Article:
Promoting the Circular Economy Through Repulpability Testing of Coatings for Paper and Paint

Michelman is well known to possess expert materials knowledge and resources, which can be attributed to a compelling combination of world-class talent and specialty chemistries. These help customers around the world to excel in the diverse range of markets they serve with sustainable and responsible solutions.

A market leader in the development of barrier and functional coatings, as well as digital printing-press primers and OPVs that are used in the production of consumer and industrial packaging, paper products, labels, and commercially printed materials, they offer solutions that allow customers to make use of these products in a huge variety of end-use applications.

The coating solutions they have pioneered can improve sustainable practices that reduce waste, provide product protection and utilize fewer raw materials. They collaborate with members at every stage of the value chain including:

  • Paper Mills for paper evaluation and performance testing
  • Converters to develop new technology and customized structures
  • Brand Owners and Consumer Products Groups to design sustainable packaging solutions

Michelman developed the first water-based paper coatings and coatings applicators produced alongside each other as a total system to complement performance and have continued to improve paper’s performance and provide sustainability for both the businesses and in nature.

Their experts in the technical and market fields are encouraged to collaborate, resulting in innovations and product breakthroughs that lead to an accelerated concept-to-commercialization cycle.

Repulpable Water-based Coatings for Paper Packaging

Ever since their principle work on repulpable water-based coatings for corrugated paper packaging in 1963, thousands of packaging converters have used, recycled, and re-pulped hundreds of Michelman coating formulations. Michelman has demonstrated the repulpabilityof their products in the past using the TAPPI Method T205 (British disintegrator).

Environmental and Economic Benefits of Repulpable Coatings

With consumers now increasingly aware of the life cycle of packaging and its place in the circular economy (CE), the paper and packaging industry must realize the power of consumer choice and brand loyalty and reassess its relationship with waste, resources and material use. Michelman is setting the industry standard with novel coating technologies that facilitate CE principles of recovery, recycling, composting and repulpability.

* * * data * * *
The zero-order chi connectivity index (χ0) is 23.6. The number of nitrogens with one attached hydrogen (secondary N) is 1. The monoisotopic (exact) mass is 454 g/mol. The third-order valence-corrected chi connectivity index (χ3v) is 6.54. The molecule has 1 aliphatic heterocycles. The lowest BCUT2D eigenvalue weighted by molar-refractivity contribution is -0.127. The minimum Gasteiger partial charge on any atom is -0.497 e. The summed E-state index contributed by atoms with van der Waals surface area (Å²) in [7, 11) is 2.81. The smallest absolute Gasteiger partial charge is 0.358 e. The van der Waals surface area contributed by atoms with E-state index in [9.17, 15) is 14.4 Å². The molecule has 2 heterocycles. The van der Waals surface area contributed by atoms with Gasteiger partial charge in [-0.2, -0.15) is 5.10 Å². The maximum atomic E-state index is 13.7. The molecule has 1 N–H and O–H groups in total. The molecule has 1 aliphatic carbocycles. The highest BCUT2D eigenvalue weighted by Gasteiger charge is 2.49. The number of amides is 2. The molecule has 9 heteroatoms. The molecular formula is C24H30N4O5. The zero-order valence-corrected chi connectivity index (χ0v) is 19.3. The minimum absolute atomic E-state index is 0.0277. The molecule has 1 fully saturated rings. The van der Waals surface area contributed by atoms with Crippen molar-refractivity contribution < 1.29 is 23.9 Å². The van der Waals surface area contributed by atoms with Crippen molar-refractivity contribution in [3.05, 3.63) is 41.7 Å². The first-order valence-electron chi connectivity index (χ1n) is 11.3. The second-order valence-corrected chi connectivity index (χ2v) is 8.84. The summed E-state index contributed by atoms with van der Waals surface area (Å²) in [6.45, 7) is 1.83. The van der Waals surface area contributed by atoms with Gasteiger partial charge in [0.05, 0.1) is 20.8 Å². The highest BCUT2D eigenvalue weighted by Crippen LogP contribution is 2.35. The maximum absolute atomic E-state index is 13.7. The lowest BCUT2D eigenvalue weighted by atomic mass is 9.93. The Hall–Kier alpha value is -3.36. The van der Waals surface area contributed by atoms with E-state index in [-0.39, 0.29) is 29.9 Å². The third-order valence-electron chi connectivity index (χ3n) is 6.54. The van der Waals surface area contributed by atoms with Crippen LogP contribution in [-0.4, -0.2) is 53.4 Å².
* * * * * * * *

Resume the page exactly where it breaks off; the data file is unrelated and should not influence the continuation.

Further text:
Using repulpable coatings on paper and corrugated can bring about many environmental and financial benefits. Furthermore, the water-based chemistry Michelman applies as a coating is environmentally friendly, and enables recyclers to make a profit when purchasing the OCC (Old Corrugated Containers).This increases awareness of the benefits of the Circular Economy and eliminates further OCC being sentto landfills.

Michelman has sought out further validity in the repulpability of its coatings applied to linerboard with a stringent protocol established by a joint committee of the Fiber Box Association and the American Forest & Paper Association (see sidebar).This is a joint committee, representing manufacturers of container board, corrugated containers and others who use recovered corrugated container fiber.

Application of Michelman's Range of Repulpable Coatings

Michelman has successfully tested several of its coatings for repulpability, theyare described here along with their applications:

  • Michem® Coat 81 - A repulpable, printable, and cold set gluable coating optimized for water resistance and intermediate MVTR protection. Common uses include packaging for produce and meats, or anywhere packaged goods require protection from water or moisture vapor.
  • Michem® Coat 40EAF - A wax replacement coating that provides water resistance and some grease resistance that is typically used on fruit, vegetable and protein/meat boxes.
  • Nomar® 73 - A water-based, abrasion resistant coating generally used to provide abrasion protection for gas flushed food packaging or small appliances.
  • Coating X300AF™ - A coating that is also water-based that provides a high level of water and moisture resistance on Kraft paper. It protects food products from excessive moisture, freezer burn and sticking.
  • MaxWhite® 17 –A decorative white coating that provides excellent brightness before and after wax applications.

Surface Modifiers for the Paint and Coatings Industries

Michelman is also promoting the CE in the paint and coatings industries with technology helps manufacturers eliminate solvents and reduce VOCs. Their chemicals arm works with almost every type of wax and wax-like polymer currently used, and formulators have used Michem® surface modifiers to meet a multitude of objectives in paint and coating formulations including:

  • Stopping water penetration into wood and concrete
  • Adding scratch and mar resistance to plastic
  • Producing desired wood and metal finishes
  • Creating special effects such as soft feel and gloss matting
  • Controlling lubricity for high speed processing and rough service protection